Modern encryption is generally considered mathematically impossible to break, unlike well-known historical instances like the Enigma. Additionally, asymmetric encryption negates the need to ensure everyone has the same key, an obvious weak point of symmetric encryption - obtaining an adversary's public key doesn't allow you to decrypt all of their messages.

How did this change warfare and/or espionage?

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    We are talking about the time period since 1970-75, so pretty much all the info you asking about is classified. Write a letter to, say, NSA or FAPSI, and see what kind of a response you get. Sep 11, 2017 at 17:20
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    Flaws in implementation (which was the key in breaking Enigma) can allow encryption to be broken even in modern systems. Also the advance of high-speed parallel computing (and quantum computing) may make brute-force attacks a viable tool. Of course, in this interconnected world, I don't need to break your encryption if I can guess your password and read all of your messages in plain text. However, as @MoisheCohen rightly points out, from a historic perspective it's not possible to evaluate the current situation because the pertinent information is not in the public domain. Sep 11, 2017 at 18:18
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    You might have better luck asking this on the Information Security SE.
    – Schwern
    Sep 11, 2017 at 22:36
  • We'll let you know when we do it.
    – T.E.D.
    Sep 12, 2017 at 14:10

1 Answer 1


I'm going to take a 10,000 foot view of this. While the scale and speed of the problem has grown immensely, we're still dealing with the same basic sorts of issues that lead to someone wrapping their cigars in a secret order in 1862 and losing the Battle of Antietam. The details have changed, but the basics remain the same.

And I'm going to speak about what I know as an IT professional and amateur historian. I can't usefully talk about what's actually going on inside the military and governments.

Finally, I talk a lot here about cryptographic hash algorithms, not asymmetric encryption, because that's what I know about in detail. The same principles apply.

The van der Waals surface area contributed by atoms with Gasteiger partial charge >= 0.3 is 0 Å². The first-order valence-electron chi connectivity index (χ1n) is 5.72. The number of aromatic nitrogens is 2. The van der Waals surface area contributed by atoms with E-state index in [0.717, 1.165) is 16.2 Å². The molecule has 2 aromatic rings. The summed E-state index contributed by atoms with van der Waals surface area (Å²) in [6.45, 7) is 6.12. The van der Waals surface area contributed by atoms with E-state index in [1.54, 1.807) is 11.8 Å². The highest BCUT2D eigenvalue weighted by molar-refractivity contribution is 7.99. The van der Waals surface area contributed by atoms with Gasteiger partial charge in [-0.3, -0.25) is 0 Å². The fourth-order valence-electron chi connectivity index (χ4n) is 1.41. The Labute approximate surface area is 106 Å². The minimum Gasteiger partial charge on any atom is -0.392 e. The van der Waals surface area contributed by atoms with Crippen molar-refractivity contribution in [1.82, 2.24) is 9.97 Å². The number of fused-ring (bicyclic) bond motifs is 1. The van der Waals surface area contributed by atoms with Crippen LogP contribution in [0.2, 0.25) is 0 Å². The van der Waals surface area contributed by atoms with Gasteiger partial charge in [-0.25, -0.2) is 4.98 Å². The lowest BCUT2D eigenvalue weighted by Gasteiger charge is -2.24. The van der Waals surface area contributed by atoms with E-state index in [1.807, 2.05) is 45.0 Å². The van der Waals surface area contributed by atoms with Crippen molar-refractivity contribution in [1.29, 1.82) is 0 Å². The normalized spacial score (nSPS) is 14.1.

Modern encryption is generally considered mathematically impossible to break

...and then nobody ever broke encryption again! Except they did. All the time. So let's deal with that.

When an algorithm is declared "mathematically impossible to break" that really means it would take an infeasible amount of time using YOUR SIDE'S current understanding of computing hardware and techniques to brute force all possibilities. This is like declaring your armor "impenetrable" because none of YOUR SIDE'S guns will go through it in YOUR SIDE'S testing. The enemy might have other ideas.

For example, cryptographers are currently having to deal with the sudden rise of cheap parallel computing in the form of GPUs (ie. graphics cards). For $10,000 you too can have a supercomputer dedicated to cracking encryption.

And what was good enough last year might not be good enough next year. Or five years. Or twenty. Organizations are often very slow to upgrade their security, especially when it "works" where "works" means they haven't had a major break in. That they know about (or more importantly, that their users know about). Yet.

As an example, Jon Callas, PGP's CTO said this...

It's time for us all to migrate away from SHA-1.

Luckily, there are alternatives. The National Institute of Standards and Technology already has standards for longer -- and harder to break -- hash functions: SHA-224, SHA-256, SHA-384, and SHA-512. They're already government standards, and can already be used.

He said that in 2005. 10 years later, certificate authorities were still issuing SHA-1 based SSL certificates. After several high profile SSL attacks, it was the major browsers, not the certificate providers, that banned SSL certificates which still used SHA-1. This pattern of authorities dragging their feet and using outdated security measures is very common.